Usually these dreams happen during times of anxiety that could relate to teaching but also to any other areas of life where you are worried about failure or rejection. However, if your dream audience doesn't seems bothered by your nakedness you shouldn't fear being emotionally open in waking life. Jung saw nakedness in dreams as a desire for spiritual awakening. Apparently Freud's favourite dreams were about being naked in a crowd of people. Dude must have had a lot of self-confidence.

There are many other kinds of teacher dreams. Being naked is just one but it is classic. Ask any teacher.

Wednesday, May 9, 2012

Mouthful of Pins

photo by Steve A. Johnson

I just listened to a radio broadcast by one of my favourite dream gurus, Robert Moss. He talked about the importance of "naming your dream" when trying to interpret it because the name that easily comes to you can provide the focus of the dream.

The dream I named "Mouthful of Pins" was actually quite long and contained lots of different symbols and scenes but I'll focus on one part. In this scene I had been given a large, beautiful wooden sewing box. It had lots of little drawers. Some were open and overflowing with ribbons (like place awards from a track-meet) and also little flags. One I recognized was from Great Britain. There was a sign above the box that said "Happy Mother's Day" but it changed back and forth to "Happy Anniversary". I wasn't sure if it was a gift from my spouse or my mother. Suddenly, I was aware that my mouth was full of pins. I couldn't speak because every time I did they would overflow from my mouth and prick me. I was trying to spit them out or pull them out with my hands but it hurt and I couldn't get them all.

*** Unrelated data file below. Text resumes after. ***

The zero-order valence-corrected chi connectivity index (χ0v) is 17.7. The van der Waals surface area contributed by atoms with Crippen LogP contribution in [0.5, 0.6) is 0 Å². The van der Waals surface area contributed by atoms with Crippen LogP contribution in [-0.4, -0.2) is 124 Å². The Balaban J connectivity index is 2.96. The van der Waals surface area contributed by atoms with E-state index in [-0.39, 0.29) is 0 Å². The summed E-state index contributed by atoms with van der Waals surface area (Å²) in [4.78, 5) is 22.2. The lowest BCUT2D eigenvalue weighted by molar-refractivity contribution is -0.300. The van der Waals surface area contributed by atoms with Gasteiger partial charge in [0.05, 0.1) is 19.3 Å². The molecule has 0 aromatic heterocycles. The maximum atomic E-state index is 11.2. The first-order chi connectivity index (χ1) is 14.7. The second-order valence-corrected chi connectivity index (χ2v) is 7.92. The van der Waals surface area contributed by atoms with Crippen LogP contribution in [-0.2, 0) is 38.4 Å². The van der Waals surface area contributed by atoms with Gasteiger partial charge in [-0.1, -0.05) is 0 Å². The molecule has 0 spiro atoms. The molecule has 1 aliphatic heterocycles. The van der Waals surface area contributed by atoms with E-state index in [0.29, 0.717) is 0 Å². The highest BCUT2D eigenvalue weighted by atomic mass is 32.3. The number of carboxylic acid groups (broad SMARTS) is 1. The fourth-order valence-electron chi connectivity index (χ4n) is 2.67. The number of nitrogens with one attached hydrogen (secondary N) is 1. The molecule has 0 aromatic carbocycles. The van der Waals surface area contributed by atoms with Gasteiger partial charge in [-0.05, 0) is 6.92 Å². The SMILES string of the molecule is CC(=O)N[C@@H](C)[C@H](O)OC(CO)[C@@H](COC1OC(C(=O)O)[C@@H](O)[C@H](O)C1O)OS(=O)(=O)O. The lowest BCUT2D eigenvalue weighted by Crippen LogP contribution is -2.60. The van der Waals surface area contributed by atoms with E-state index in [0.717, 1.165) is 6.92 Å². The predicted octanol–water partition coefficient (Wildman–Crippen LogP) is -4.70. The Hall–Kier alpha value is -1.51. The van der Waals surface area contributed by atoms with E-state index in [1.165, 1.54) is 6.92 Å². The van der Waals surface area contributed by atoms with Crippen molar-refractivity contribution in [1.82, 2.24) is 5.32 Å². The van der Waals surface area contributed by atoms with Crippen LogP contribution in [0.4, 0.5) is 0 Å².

The sewing box: boxes are containers and in dreams, containers "contain" stuff like our emotions. Sewing refers to mending or
fixing something. The ribbons could refer to my achievements. Flags, as dream symbols, usually represent values or ideas from the country they are displaying. In my case, my ancestral home is Great Britain so the flag could be a symbol of my family's traditions. (I neglected to mention I was also wearing a black and red tartan shift dress - very cool, very Vivienne Westwood, which also represents Britain).

In waking life, pins can be used to either hold something together or used to hurt (poke or prick). In my dream, they definitely hurt me, almost like someone was trying to pin my mouth shut. Mouths, as an images, symbolize the way we communicate.

The changing signs for mother's day versus anniversary, and whether the box originated with my mother or spouse, perhaps shows conflicting feelings about the different roles I play as wife, mother and daughter. Where is my "Self" in all this? Maybe it is the box that contains my achievements and traditions. Did the pins in my mouth come from the box (like these are the things that are preventing me from communicating)? Or should I have taken the pins out of my mouth and put them into the little drawers? (It seems like the pins would belong in there.)

Anyways, I love that this dream contained so many symbols that are rich in meaning. So now in waking life, I am trying to be aware of what things (long held beliefs, people's expectations) are holding me back from saying what I need to.